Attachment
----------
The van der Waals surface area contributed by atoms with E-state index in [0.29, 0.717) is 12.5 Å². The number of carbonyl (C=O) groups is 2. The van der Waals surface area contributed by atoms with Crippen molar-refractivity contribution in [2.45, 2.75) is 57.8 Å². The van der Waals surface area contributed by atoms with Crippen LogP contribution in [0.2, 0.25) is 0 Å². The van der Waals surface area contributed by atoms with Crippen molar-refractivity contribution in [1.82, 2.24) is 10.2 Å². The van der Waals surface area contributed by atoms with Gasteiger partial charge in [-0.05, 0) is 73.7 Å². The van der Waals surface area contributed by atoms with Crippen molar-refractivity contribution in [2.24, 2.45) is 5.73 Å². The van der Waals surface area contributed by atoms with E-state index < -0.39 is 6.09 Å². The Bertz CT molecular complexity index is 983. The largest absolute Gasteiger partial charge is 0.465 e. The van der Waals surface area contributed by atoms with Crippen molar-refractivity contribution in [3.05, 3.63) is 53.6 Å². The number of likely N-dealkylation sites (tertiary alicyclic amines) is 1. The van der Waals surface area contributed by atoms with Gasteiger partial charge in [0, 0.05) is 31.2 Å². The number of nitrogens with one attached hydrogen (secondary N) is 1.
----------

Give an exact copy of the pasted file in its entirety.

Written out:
The van der Waals surface area contributed by atoms with E-state index in [0.29, 0.717) is 12.5 Å². The number of carbonyl (C=O) groups is 2. The van der Waals surface area contributed by atoms with Crippen molar-refractivity contribution in [2.45, 2.75) is 57.8 Å². The van der Waals surface area contributed by atoms with Crippen LogP contribution in [0.2, 0.25) is 0 Å². The van der Waals surface area contributed by atoms with Crippen molar-refractivity contribution in [1.82, 2.24) is 10.2 Å². The van der Waals surface area contributed by atoms with Gasteiger partial charge in [-0.05, 0) is 73.7 Å². The van der Waals surface area contributed by atoms with Crippen molar-refractivity contribution in [2.24, 2.45) is 5.73 Å². The van der Waals surface area contributed by atoms with E-state index < -0.39 is 6.09 Å². The Bertz CT molecular complexity index is 983. The largest absolute Gasteiger partial charge is 0.465 e. The van der Waals surface area contributed by atoms with Crippen molar-refractivity contribution in [3.05, 3.63) is 53.6 Å². The number of likely N-dealkylation sites (tertiary alicyclic amines) is 1. The van der Waals surface area contributed by atoms with Gasteiger partial charge in [0, 0.05) is 31.2 Å². The number of nitrogens with one attached hydrogen (secondary N) is 1.